CA - State attorney struggled with bailiff in SLO courtroom

Discussion in 'Up to the Minute' started by SophieRose, Nov 19, 2015.

  1. SophieRose

    SophieRose New Member

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    http://www.sanluisobispo.com/news/local/crime/article45149307.html

    A state attorney arguing against a wrongful termination case last month struggled with a San Luis Obispo County sheriff’s deputy before being forced onto the courtroom floor, surveillance footage of the incident shows.

    Deputy Attorney General Jennie Mariah Kelly was arrested Oct. 20 by courtroom bailiffs after what the Sheriff’s Office described as “speaking loudly” and “acting in an unprofessional manner” toward the opposing attorney.

    She was arrested on suspicion of misdemeanor resisting a police officer, cited and released, according to the Sheriff’s Office.

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    [video=youtube;rOH2XhJI2rQ]https://www.youtube.com/watch?v=rOH2XhJI2rQ[/video]
     
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  3. Nova

    Nova New Member

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    Imagine if she were black!

    But, seriously, WTH is going on in this country? "Talking loudly" now warrants the arrest of an attorney in a courtroom?
     
  4. nothingnew

    nothingnew New Member

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    In SLO county? Yep, you better believe it. Be civil or take a time out in jail, it's really simple.
     
  5. bluesneakers

    bluesneakers Active Member

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    What's going on is you better immediately do whatever any law enforcement officer asks you to do, and if you refuse or ask questions whatever happens after is your own fault.
     
  6. Montjoy

    Montjoy Inactive

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    Haven't you heard of the crime of being 'uppity'?
     
  7. Nova

    Nova New Member

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    I can understand a bailiff feeling a need to maintain order if the judge were still on the bench. But since the judge had left, why did the bailiff care if one attorney yelled at another when the two were 20' apart?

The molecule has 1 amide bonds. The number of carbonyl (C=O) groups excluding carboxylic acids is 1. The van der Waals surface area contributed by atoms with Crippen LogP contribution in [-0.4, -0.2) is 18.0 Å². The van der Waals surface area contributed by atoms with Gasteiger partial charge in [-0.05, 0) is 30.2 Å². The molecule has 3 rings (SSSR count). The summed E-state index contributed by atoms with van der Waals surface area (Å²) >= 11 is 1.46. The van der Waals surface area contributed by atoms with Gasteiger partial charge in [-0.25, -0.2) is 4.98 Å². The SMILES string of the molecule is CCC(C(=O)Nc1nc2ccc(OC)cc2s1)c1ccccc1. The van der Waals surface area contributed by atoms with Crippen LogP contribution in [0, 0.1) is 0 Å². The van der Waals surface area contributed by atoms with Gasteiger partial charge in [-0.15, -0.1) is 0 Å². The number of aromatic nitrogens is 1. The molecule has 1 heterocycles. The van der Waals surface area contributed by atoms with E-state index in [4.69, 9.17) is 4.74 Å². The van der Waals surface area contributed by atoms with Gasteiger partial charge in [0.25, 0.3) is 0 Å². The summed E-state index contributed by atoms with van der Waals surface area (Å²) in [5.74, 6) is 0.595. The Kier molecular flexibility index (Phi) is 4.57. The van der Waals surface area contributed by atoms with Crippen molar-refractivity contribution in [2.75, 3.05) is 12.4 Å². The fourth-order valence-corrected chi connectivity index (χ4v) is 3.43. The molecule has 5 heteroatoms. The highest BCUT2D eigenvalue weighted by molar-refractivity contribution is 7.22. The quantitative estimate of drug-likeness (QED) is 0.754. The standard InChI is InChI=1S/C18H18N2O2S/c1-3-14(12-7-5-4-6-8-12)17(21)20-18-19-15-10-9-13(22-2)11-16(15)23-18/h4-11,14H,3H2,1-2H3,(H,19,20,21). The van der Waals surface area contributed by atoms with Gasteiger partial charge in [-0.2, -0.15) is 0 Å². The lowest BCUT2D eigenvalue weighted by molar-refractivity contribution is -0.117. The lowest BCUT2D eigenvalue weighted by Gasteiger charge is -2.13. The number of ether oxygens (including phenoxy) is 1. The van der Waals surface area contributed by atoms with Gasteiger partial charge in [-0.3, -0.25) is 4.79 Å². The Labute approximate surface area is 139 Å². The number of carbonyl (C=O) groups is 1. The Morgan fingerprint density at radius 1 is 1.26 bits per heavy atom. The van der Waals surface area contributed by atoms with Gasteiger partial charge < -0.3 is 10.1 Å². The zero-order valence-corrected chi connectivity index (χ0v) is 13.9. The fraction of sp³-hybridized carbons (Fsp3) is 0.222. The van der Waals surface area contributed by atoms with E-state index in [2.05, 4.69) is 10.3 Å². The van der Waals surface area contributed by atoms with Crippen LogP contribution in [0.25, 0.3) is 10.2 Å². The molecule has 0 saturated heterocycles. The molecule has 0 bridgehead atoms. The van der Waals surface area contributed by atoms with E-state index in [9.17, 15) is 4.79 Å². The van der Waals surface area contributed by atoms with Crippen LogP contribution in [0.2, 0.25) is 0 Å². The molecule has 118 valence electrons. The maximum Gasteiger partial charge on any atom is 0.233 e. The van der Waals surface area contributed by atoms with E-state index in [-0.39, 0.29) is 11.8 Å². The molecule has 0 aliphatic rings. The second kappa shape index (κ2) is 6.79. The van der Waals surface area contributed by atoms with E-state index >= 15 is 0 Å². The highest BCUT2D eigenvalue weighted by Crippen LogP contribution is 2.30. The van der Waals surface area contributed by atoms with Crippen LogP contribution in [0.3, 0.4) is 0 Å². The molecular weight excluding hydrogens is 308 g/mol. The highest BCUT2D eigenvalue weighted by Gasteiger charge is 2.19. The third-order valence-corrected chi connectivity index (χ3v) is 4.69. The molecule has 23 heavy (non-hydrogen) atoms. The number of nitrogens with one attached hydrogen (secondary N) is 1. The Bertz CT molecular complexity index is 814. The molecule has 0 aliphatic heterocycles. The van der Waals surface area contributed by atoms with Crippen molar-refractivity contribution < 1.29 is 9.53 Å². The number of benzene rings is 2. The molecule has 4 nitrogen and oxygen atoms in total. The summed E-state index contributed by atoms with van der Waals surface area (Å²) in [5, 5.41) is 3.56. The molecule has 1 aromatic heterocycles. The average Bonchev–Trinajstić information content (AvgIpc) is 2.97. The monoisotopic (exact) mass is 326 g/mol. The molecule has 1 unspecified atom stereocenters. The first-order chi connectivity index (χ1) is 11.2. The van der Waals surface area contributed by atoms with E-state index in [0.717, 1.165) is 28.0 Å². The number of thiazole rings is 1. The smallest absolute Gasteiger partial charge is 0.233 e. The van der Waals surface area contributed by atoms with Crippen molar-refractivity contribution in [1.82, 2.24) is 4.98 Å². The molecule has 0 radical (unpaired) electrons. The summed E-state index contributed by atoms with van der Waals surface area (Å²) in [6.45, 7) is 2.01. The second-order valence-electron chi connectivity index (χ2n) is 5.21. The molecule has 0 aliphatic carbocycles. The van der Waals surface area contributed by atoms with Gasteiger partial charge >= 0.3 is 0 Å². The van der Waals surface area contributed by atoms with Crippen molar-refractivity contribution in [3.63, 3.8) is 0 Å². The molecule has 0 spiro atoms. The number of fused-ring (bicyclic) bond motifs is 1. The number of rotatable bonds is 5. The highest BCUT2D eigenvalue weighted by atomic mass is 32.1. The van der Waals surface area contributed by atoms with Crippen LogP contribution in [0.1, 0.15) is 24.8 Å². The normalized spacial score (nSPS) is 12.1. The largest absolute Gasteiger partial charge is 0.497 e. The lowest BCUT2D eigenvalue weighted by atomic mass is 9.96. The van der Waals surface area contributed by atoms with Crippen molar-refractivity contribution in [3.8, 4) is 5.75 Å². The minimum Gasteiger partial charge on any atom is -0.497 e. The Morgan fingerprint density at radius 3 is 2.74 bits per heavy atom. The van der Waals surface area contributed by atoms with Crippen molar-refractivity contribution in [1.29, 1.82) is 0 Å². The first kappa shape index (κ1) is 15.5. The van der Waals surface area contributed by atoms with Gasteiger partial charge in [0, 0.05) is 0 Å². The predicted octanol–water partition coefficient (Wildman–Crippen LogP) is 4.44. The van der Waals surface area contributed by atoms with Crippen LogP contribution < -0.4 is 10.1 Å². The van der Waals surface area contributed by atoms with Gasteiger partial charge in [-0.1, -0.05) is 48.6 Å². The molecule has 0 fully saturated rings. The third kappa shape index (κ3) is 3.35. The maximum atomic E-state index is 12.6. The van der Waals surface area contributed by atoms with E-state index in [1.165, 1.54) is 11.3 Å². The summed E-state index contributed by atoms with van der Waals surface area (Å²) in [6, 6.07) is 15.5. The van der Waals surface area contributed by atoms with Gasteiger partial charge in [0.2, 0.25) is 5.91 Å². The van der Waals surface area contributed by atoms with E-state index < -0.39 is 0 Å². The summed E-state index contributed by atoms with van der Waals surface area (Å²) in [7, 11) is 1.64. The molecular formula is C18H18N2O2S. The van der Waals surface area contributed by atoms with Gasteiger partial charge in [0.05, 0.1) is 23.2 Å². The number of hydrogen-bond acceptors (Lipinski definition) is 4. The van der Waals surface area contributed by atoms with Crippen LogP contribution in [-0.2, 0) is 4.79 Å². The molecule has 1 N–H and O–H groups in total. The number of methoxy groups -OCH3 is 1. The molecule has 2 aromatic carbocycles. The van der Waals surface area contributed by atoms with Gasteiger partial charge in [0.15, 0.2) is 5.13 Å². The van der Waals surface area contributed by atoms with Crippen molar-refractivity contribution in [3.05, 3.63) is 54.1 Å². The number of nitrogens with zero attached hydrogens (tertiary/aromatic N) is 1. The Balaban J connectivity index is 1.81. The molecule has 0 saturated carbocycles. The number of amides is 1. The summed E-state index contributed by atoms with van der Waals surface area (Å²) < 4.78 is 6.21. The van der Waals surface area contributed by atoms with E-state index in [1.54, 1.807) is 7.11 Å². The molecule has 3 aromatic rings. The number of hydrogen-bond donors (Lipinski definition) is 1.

Probably won't happen, but I think the bailiff should lose his job and, since he grabbed the lawyer's hands, he should be charged with assault.
     
  8. Nova

    Nova New Member

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    I can't tell from your post whether you are being sarcastic or you really think raising one's voice should be a cause for arrest.
     
  9. Sonya610

    Sonya610 Former Member

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    If the JUDGE says so then yeah. In this case the judge wasn't even there.
     
  10. nothingnew

    nothingnew New Member

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    Nope, not being sarcastic. I didn't say arrest someone for raising their voice in the courthouse but once they are informed of the rules of the court (whether judge is present or not) then it's time to simmer down and behave. Ignorance is no excuse from the law. This lawyer was from LA, different attitude and behaviors. There are all sorts of rules in SLO the city, I try not to spend money there at all if I can help it. Love the town, it is still a beautiful place.
     
  11. Nova

    Nova New Member

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    Raising one's voice should be a crime in your opinion? (You say no, but then say yes, if the bailiff says so.) Precisely how many decibels are allowed and how am I to measure those decibels while I am speaking?

    Members of LE are not tinpot dictators. Nor are they legislators. Their word is not law just because they would like it to be. It was the bailiff who escalated the situation by grabbing the woman's hands.
     

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